Asmir's world settled at last

BILL LANKHOF

, Last Updated: 7:24 AM ET

Asmir Begovic has grown up as a citizen of the global village, but his heart belongs to Canada.

Canada's under-20 netminder was born in Yugoslavia, spent his childhood in Germany, grew up in Edmonton, plays professionally in England and, when he now visits his parents' home, it involves a plane ticket back to Stuttgart, Germany.

"I'm Canadian but I have a lot of homes because my friends are in Edmonton. I have a place in Portsmouth and my parents moved back to Germany to be closer to their relatives," Begovic said this week as the team prepared for today's tournament opener against Chile.

The Canadians will rely heavily on the 20-year-old to get them past the fast-paced South Americans.

Begovic has been a member of the team since he was 17, making his debut in a 1-0 loss to the U.S. He has played in 14 matches, conceding only one goal in his first five games.

Not bad for a kid whose first memories of soccer involve kicking a ball in the house because anyone sticking their head out the door might end up getting it shot off.

Begovic was born into a Bosnian Muslim family. His father, Amir, was a professional soccer goalie with the Leotar team near the predominantly Serbian town of Trebynje. His mother was in law school.

"They had good jobs and had to give them up," he said.

He doesn't remember much about the looting, the killing, the agony of a people torn apart by sectarian and religious zealots.

"I was only four when we moved to Germany," he said. "I was too young to understand or remember the horrid things that happened, which is probably a good thing. My parents decided it was best to get out of there ... they had to take most of the toll."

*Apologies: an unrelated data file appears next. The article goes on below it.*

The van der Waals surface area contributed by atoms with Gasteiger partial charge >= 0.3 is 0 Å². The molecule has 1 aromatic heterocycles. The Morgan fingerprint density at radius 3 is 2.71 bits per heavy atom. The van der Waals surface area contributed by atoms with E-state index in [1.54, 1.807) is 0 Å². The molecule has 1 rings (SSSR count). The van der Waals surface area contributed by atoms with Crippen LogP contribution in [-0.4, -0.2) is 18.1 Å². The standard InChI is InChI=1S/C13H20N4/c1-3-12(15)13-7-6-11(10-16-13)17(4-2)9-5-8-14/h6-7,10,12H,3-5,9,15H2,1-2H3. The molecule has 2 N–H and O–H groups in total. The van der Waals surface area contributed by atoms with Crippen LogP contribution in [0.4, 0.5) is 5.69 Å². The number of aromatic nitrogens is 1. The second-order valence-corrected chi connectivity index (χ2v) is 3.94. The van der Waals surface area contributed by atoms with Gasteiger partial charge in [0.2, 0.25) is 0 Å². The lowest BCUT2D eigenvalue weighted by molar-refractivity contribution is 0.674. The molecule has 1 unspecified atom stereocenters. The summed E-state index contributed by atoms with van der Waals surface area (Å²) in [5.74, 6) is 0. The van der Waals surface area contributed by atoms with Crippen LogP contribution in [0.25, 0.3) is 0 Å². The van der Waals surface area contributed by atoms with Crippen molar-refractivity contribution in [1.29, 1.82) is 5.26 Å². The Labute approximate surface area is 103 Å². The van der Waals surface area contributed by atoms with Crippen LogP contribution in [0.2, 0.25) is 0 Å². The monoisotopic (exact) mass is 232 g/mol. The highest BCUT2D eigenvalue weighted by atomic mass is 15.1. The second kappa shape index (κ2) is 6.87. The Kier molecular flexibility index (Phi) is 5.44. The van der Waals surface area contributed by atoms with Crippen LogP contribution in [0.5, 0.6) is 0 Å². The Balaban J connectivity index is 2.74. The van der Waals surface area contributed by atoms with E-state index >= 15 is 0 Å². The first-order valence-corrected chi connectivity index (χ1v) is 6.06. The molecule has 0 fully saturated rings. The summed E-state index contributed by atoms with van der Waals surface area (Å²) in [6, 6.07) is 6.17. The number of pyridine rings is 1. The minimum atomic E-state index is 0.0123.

Young Asmir idolized his father.

"All I ever wanted to be was a goalkeeper like him," he said. "The other kids all wanted to score goals. I never did."

The family spent six years in Germany, where Asmir built a foundation in the sport. "It's where I started playing organized soccer," he said. "It was great there because the people love football and I got really good coaching. It's part of what got me here."

They might have loved football. But Bosnians? Not so much. So, when he was 10, Asmir was on the move again, this time to Edmonton with his father and mother.

"In Germany, they started to bring in rules that if you were Bosnian, you needed papers to live there.

"They weren't easy to get and my parents knew some people who'd moved to Canada, so they figured it was worth it."

Asmir grew into a tall, dark, handsome lad who, by the time he was 16, was as Canadian as maple syrup. By 18, he had signed his first pro contract with Portsmouth.

"It's funny. I don't have any memory of Bosnia," he said. "I was born there but I've never been back. Part of me feels a curious connection and I do want to go there some day and see where I was born. It would just be nice. But Canada is the main thing in my life."

He knows how much this tournament means, not just to the team, but to the country and his sport's future here.

"Growing up, you just wish you could play in something of this magnitude in Canada. It's going to help the next generation of kids," he said.

"It'll be an eye-opener that you can play soccer and that if you work very hard you can turn something you love into a profession. Canadians have never really had that when it comes to soccer."

Pressure? Part of the job, Begovic said.

"There is extra pressure because if you make a mistake it usually ends up in the back of the goal," he said. "For me, there is no better feeling in the world than making a good save. It makes me smile."

So it is in soccer as in life, that Begovic learned many years ago -- any time you can walk away with a smile, you've won.


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